From September 1, 2014, the monthly pensionable wage ceiling for the Employees' Pension Scheme 1995 was enhanced from Rs 6,500 to Rs 15,000.
With the start of the new financial year, 2019-20 came the good news for the salaried individuals as far as their pension in the post-retirement life is concerned. The Supreme Court on April 1, 2019, dismissed the special leave petition (SLP) filed by the EPFO against a Kerala High Court judgment.
This is what the Supreme Court wrote in its latest judgment – “We find no merit in the special leave petition. The same is, accordingly, dismissed.”
Higher pension based on higher wages
In 2014, the government had issued a notification bringing out some major changes in the way Employees’ Pension Scheme 1995 works.
According to Notification No.GSR 609(E), dated 22.08.2014, from September 1, 2014, the monthly pensionable wage ceiling for the Employees’ Pension Scheme 1995 was enhanced from Rs 6500 to Rs 15000. The mode of calculating the average pensionable wage was also changed.
The most contentious rule was to submit a fresh mandate jointly by the employee and the employer if they had already opted for a pension on higher salary i.e. above Rs 15,000. Such submission was to be made within a fixed time frame of six months from the date of notification.
In 2016, the Supreme Court had already made it clear that there need not be any cut-off date and employees are eligible for pension on a higher salary. EPFO had started addressing such issues and pension on higher salary was made available to some of the pensioners.
In December 2018, the Kerala High Court had quashed this Notification No.GSR 609(E) and also had set aside the various orders and proceedings related to that notification. “The issue that has been addressed in the judgment is specifically for the people who were covered before 1st Sept 2014.The people may have contributed amounts in excess of the limit prescribed as there was a provision for higher contribution based on mutual consent of the employee and the employer. However, due to the amendment of 2014, their pension amount is calculated on the basis of a maximum of Rs 15,000 per month. As a result, there are people who are going to get a lower amount than what they should have received before this amendment,” says Rishi Agrawal, Co-Founder and CEO, Avantis.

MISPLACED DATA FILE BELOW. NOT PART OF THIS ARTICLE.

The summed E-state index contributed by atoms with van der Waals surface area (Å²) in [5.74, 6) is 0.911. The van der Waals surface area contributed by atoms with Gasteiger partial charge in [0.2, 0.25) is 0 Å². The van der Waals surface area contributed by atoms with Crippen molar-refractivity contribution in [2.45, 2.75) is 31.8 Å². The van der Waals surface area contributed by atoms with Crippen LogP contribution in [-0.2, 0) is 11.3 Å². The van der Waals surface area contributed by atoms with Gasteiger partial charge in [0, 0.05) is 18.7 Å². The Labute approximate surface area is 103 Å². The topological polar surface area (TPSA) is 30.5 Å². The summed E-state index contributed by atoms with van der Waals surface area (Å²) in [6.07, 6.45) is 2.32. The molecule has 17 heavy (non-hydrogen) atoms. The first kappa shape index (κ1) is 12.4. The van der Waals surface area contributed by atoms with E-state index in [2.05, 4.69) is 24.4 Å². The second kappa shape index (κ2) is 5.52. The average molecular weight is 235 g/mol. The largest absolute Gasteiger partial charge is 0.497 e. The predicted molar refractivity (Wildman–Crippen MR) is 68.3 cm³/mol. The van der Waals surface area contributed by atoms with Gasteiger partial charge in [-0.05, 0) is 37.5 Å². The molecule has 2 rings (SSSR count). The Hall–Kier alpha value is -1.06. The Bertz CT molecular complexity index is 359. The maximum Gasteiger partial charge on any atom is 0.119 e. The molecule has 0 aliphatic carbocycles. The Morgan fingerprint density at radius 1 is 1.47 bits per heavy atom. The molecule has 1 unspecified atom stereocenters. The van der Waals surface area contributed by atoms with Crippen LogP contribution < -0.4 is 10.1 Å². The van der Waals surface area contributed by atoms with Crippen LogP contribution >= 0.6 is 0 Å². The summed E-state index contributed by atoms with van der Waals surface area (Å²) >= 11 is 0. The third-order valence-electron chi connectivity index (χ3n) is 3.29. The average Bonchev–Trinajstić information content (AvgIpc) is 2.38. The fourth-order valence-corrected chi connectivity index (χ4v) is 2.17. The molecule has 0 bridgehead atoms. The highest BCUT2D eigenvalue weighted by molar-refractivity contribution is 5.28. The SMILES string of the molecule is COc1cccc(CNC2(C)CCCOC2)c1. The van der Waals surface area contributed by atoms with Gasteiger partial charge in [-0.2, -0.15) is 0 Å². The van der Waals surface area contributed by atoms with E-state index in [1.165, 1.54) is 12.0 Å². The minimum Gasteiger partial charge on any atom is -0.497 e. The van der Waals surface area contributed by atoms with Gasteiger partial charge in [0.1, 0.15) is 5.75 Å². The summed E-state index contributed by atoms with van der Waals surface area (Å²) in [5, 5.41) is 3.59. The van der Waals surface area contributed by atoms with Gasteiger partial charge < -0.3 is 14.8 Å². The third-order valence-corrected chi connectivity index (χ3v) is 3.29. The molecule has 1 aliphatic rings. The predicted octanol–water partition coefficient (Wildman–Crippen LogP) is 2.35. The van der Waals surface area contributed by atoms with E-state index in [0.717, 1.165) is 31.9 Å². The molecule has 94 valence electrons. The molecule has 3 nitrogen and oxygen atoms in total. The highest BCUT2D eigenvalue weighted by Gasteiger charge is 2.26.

In response, the EPFO filed a special leave petition against the Kerala High Court Order in the Supreme Court, which has now been dismissed completely. “The judgment passed by Kerala High Court has taken cognizance of this issue and has said that the amendment is not sustainable and needs a review to ensure that employees and current pensioners are not at a loss,” says Agrawal.
How EPS works
The contribution by an employee towards the PF is 12 per cent of one’s basic salary and an equal amount is contributed by the employer. However, out of the employer’s share of 12 per cent, 8.33 per cent is diverted towards the Employees’ Pension Scheme. The amount that goes into EPS is, however, capped at 8.33 per cent of Rs 15,000 and not the actual salary. This means a maximum of Rs 1,250 (earlier Rs 541) can go into EPS every month, while 3.67 per cent of employer’s contributions stay in the PF of the employee.
As the contributions into the EPS is capped, so is the per month pension for the employee after retirement. The maximum monthly pension would be Rs 7500, as the pensionable salary is capped at Rs 15,000 and the service period at 35 years.
The pension is calculated based on the formula:
(Pensionable Salary * service period) / 70
There has been enough of back and forth with the new rules and guidelines. Taking the legal course is nothing more than buying time in the implementation of proper rules. EPFO and the government need to come out with a long term pension framework keeping in mind the interest of the existing employees, new employees looking to join the workforce in future and also that of the retired population.
Rules need to be devised based on the consultation between all the affected stakeholders and not on the ad-hoc basis that would need revisions very often. It is high time government recognises the need for a robust pension mechanism for the working class that can provide a decent base level retirement income to the retired.